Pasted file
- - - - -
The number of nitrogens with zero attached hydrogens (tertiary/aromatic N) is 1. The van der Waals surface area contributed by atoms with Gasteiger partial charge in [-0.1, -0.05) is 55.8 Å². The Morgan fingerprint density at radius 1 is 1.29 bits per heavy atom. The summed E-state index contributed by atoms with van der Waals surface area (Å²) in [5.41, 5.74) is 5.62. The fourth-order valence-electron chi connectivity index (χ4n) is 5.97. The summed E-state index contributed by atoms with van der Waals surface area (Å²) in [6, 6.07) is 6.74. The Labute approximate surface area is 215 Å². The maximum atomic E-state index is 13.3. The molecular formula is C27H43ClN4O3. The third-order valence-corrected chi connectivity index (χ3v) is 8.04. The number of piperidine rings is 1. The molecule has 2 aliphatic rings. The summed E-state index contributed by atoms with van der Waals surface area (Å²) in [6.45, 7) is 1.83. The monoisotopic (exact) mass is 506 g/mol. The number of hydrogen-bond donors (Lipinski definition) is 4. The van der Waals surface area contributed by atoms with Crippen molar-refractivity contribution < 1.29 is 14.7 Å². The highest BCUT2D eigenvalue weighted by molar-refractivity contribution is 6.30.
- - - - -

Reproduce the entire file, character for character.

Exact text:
The number of nitrogens with zero attached hydrogens (tertiary/aromatic N) is 1. The van der Waals surface area contributed by atoms with Gasteiger partial charge in [-0.1, -0.05) is 55.8 Å². The Morgan fingerprint density at radius 1 is 1.29 bits per heavy atom. The summed E-state index contributed by atoms with van der Waals surface area (Å²) in [5.41, 5.74) is 5.62. The fourth-order valence-electron chi connectivity index (χ4n) is 5.97. The summed E-state index contributed by atoms with van der Waals surface area (Å²) in [6, 6.07) is 6.74. The Labute approximate surface area is 215 Å². The maximum atomic E-state index is 13.3. The molecular formula is C27H43ClN4O3. The third-order valence-corrected chi connectivity index (χ3v) is 8.04. The number of piperidine rings is 1. The molecule has 2 aliphatic rings. The summed E-state index contributed by atoms with van der Waals surface area (Å²) in [6.45, 7) is 1.83. The monoisotopic (exact) mass is 506 g/mol. The number of hydrogen-bond donors (Lipinski definition) is 4. The van der Waals surface area contributed by atoms with Crippen molar-refractivity contribution < 1.29 is 14.7 Å². The highest BCUT2D eigenvalue weighted by molar-refractivity contribution is 6.30.